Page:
It can be very difficult to form a reasonable defense against hit and run charges. In many cases, law enforcement will automatically consider you entirely at fault for the accident if you leave the scene. Additionally, if you file a claim with your insurance company for the accident after leaving the scene, law enforcement can use that claim to build a case against you. Here's a look at some tips for defending yourself against hit and run charges as well as some advice to avoid a hit and run situation completely.
Building a Defense
There are few effective defenses against a hit and run charge. In most cases, you'll have to be able to convince the courts of some reasonable doubt that you were the one who left the accident scene to begin with. This is only effective if there's no physical evidence that puts you at the scene.
If there's solid evidence that you were at the scene, you'll have to convince the courts that it wasn't your fault. This won't necessarily protect you from charges related to leaving the accident scene, but it could protect you from liability for the accident. It may even protect you from reckless driving or endangerment charges.
Ways to Defend Yourself
You may be able to convince the courts that you are not at fault if you can bring in a reconstruction specialist to show that it wasn't your fault. You may also be able to show that there were circumstances beyond your control that contributed to the situation. If you can show that you were not the direct cause of the accident, it can help to reduce your liability.
Defenses for Civil Court
Civil suits are different than cases heard in criminal court. In these cases, you'll face a financial judgment, such as restitution to the other victims, instead of legal repercussions. Your insurance company can defend you in these cases and may be able to help either reduce the settlement amount. In order to do this, you have to admit that you were at the scene and you physically left the scene of the accident. This admission may be used against you in a civil trial.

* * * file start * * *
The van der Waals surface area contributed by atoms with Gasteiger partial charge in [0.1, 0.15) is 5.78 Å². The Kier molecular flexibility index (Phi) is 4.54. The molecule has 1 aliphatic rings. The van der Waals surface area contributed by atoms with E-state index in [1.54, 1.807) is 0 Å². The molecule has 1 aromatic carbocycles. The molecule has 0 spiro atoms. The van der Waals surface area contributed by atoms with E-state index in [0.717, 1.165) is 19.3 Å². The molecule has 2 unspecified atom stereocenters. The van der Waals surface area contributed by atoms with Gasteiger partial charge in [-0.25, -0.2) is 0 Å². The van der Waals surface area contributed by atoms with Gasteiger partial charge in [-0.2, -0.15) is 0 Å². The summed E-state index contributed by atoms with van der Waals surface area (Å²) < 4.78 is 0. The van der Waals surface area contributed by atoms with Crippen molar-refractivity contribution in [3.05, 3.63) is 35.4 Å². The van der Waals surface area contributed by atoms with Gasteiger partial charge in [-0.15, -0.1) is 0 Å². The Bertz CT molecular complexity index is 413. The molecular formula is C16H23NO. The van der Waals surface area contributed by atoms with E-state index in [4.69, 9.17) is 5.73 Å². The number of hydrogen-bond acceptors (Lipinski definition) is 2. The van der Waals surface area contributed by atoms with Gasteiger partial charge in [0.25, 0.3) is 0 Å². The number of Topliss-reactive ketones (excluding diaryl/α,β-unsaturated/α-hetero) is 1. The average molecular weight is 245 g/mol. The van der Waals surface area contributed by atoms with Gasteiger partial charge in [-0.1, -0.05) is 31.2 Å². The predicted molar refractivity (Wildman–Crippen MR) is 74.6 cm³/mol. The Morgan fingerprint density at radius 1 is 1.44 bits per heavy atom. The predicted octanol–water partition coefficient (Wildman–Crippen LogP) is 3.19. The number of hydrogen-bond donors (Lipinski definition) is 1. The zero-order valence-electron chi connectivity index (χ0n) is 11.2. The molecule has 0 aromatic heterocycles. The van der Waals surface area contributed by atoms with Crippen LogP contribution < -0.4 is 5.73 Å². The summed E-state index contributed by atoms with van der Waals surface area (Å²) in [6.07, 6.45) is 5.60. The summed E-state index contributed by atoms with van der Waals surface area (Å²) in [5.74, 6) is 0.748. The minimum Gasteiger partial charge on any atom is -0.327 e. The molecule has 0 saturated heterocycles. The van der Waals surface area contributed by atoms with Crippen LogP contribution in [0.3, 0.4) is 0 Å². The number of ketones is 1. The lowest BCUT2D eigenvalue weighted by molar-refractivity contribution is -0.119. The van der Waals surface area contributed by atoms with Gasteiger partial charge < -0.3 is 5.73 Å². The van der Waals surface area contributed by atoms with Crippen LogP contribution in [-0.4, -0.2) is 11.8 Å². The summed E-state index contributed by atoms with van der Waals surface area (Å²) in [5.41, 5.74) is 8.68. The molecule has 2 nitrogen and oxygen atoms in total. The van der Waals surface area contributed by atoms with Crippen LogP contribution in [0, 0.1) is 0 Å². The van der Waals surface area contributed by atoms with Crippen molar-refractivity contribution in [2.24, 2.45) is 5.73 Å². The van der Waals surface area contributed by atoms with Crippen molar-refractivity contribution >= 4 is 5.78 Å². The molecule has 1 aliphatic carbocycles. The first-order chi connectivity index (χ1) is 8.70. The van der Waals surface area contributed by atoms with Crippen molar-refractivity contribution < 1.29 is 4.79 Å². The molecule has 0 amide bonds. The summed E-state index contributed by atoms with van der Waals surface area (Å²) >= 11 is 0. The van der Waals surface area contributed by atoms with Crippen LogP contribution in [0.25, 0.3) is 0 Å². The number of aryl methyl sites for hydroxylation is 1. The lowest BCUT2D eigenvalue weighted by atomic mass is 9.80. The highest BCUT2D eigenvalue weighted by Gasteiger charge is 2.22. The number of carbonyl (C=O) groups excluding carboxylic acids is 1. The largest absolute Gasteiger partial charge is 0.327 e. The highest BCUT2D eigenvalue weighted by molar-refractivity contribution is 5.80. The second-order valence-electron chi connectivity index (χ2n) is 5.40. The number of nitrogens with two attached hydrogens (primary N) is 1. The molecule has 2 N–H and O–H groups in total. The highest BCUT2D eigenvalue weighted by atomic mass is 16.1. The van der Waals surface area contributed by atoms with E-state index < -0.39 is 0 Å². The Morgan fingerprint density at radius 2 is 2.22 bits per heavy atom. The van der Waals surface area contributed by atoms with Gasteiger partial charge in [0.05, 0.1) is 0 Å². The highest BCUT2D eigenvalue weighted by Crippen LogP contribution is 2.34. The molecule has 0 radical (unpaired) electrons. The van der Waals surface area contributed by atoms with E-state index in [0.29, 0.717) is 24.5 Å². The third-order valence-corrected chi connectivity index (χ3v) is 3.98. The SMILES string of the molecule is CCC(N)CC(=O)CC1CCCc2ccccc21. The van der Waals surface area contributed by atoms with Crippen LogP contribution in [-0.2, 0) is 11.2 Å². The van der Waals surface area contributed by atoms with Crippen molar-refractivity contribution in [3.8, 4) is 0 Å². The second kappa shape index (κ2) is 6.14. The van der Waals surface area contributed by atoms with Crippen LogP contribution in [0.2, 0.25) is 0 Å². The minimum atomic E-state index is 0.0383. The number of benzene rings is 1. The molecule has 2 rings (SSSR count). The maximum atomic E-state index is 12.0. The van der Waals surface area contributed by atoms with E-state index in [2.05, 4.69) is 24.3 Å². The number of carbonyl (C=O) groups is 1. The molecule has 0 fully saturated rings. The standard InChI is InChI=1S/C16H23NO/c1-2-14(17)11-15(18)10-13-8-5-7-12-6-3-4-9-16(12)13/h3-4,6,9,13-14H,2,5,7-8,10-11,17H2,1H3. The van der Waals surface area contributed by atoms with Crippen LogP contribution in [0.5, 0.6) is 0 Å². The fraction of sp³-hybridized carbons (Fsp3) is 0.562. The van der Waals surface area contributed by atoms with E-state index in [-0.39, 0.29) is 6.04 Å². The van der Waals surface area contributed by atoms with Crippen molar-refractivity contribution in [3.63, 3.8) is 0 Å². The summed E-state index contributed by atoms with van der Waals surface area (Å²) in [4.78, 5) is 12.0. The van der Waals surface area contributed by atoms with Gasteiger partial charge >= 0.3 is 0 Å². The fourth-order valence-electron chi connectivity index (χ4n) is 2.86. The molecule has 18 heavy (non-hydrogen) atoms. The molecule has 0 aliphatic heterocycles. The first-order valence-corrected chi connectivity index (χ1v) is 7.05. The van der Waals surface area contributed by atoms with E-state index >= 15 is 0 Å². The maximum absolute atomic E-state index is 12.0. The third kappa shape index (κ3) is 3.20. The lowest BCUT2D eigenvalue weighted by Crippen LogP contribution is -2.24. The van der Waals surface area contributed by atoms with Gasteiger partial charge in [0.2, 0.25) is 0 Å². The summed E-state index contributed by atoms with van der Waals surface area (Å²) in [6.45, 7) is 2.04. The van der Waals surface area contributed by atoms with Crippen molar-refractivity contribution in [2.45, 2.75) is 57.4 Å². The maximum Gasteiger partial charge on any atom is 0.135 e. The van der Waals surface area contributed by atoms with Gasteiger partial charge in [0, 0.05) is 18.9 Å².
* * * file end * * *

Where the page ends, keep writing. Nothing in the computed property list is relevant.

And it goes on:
How to Avoid Hit and Run Charges
If you are involved in an accident, most state laws require that you stop immediately at the scene or as near to the scene as you can. You have to provide your name, contact information and insurance company details to the other party involved in the accident. Failure to do this may result in charges for leaving the scene of an accident.
If the other party isn't there, such as in cases of property damage, you need to make a reasonable effort to find the owner of the property. If you cannot find the person who owns the property or the car's driver, you have to leave your contact information at the scene in an area where it is going to be easily identifiable. You should also file a police report right away. These steps will help to protect you from hit and run charges.
In the event that you do leave the scene, you should return right away or go to your nearest police department. With surveillance systems, witness statements and other information easily accessible to law enforcement, chances are that you'll be identified quickly if you don't. You do have to report the accident, but you don't have to admit fault in any statement.
Whether you are dealing with law enforcement on the scene or after the fact, you shouldn't make any statements without legal advice. Talk to a hit and run attorney from a firm like the Law Office Of Daniel E Goodman right away for support and to help you navigate the process correctly.